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Feature: Internet & WWW

Anonymous Web surfing with TorK

By Federico Kereki on May 16, 2008 (7:00:00 PM)

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Everyone who surfs the Net is eminently trackable. Internet data packets include not only the actual data being sent, but also headers with routing information that is used to guide the packages to their destinations. Even if you use encryption for extra safety, the routing information -- which cannot be encrypted -- can reveal details about what you're doing, who you're talking to, what services you're connecting to, and what data you're accessing. Intermediaries (authorized or not) can also see that data and learn about you. If you want a higher level of anonymity, TorK can do the job. It uses The Onion Router (Tor) network to provide you with a safer way of browsing.

Tor sends your network packets through a network of encrypted virtual tunnels, creating a practically untraceable path back to you. When you want to connect to a specific URL, you first connect to a Tor server, which in turn sends the packets to another Tor machine, and so on, until your traffic eventually reaches its destination by means of a complicated, untrackable route. If you make another connection, you get a new route. Anybody who wanted to trace the packets back to you would have to go through several steps, and without any logging to reveal where your traffic came from, the trail would quickly become impossible to follow.

The first version of Tor was made available under a BSD license in 2004. The current version is 0.1.2, from January 2008, with a preview 0.2 release version on its way.

What is TorK?

TorK is a special KDE package that helps you with Tor and other related tools. TorK is licensed under the GPL, and its latest version is 0.28 from late 2007.

Installing TorK is easy. offers packages for several distributions, as well as source code. In order to be able to use TorK, you'll also have to get netstat (included in the net-tools package), GeoIP, and Privoxy; they're needed for TorK but not included within. TorK uses netstat to look for network activity that might breach your anonymity, while GeoIP provides geographic information for IP addresses, and Privoxy mediates between your browser and the Internet, filtering out any outbound personal information you could inadvertently send out. If you also want to be able to send anonymous email, add Mixminion to the list of packages. If you plan to use Firefox, it's a good idea to get the Firefox Torbutton add-on, which allows you to enable or disable the usage of Tor.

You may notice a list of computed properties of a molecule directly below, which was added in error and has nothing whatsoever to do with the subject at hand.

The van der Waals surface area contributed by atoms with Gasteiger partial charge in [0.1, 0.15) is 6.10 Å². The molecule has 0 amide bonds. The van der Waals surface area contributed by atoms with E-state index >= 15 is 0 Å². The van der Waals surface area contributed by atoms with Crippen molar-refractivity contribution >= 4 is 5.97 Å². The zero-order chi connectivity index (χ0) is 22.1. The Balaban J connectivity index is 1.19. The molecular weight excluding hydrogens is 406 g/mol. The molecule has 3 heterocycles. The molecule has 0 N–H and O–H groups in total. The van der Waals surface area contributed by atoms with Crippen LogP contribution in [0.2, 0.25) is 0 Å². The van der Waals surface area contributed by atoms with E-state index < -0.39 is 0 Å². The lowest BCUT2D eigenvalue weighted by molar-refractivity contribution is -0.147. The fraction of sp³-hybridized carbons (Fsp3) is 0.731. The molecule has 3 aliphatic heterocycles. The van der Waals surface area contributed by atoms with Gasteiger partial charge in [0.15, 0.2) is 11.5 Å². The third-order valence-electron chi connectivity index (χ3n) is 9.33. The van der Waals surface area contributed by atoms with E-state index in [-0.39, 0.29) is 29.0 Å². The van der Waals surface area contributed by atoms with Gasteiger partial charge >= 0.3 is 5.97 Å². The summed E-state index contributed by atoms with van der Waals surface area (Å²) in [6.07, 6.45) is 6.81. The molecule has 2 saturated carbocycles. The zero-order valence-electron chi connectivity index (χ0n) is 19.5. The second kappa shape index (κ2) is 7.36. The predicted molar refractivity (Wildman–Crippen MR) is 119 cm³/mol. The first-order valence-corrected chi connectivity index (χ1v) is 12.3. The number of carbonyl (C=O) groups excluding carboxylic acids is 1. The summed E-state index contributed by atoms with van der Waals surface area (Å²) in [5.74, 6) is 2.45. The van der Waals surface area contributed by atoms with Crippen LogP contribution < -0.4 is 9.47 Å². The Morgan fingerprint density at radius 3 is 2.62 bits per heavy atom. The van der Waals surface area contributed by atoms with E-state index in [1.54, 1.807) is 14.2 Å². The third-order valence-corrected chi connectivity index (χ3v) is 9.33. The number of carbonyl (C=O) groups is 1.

The first time you launch TorK, a first-run wizard will help you configure your box. You will have to make the following decisions:

  • Whether you want to run Tor on your PC (choose this one), or whether you want to monitor a remote Tor installation.
  • Whether you want to set Tor to start at boot time, or start it manually.
  • In what mode you want to run Tor: as a client, a server, a relay, or more. Just pick "Run a Tor Client with Default Settings," and if you ever decide to become a full-fledged server or relay (to provide anonymity to other people), you can change the settings later.
  • Whether you want to use Privoxy for privacy, or if you have another application for that; pick the former.
  • Whether you configured Privoxy to start at boot time, or if it needs be started up manually. Pick the latter, and TorK will start and stop Privoxy on its own when needed.
  • Whether you want to allow netstat to run as root. If you're installing TorK on a server with several users at the same time, this would be a bad idea (those users might monitor all network activity too) but for laptops and desktop machines you can accept it.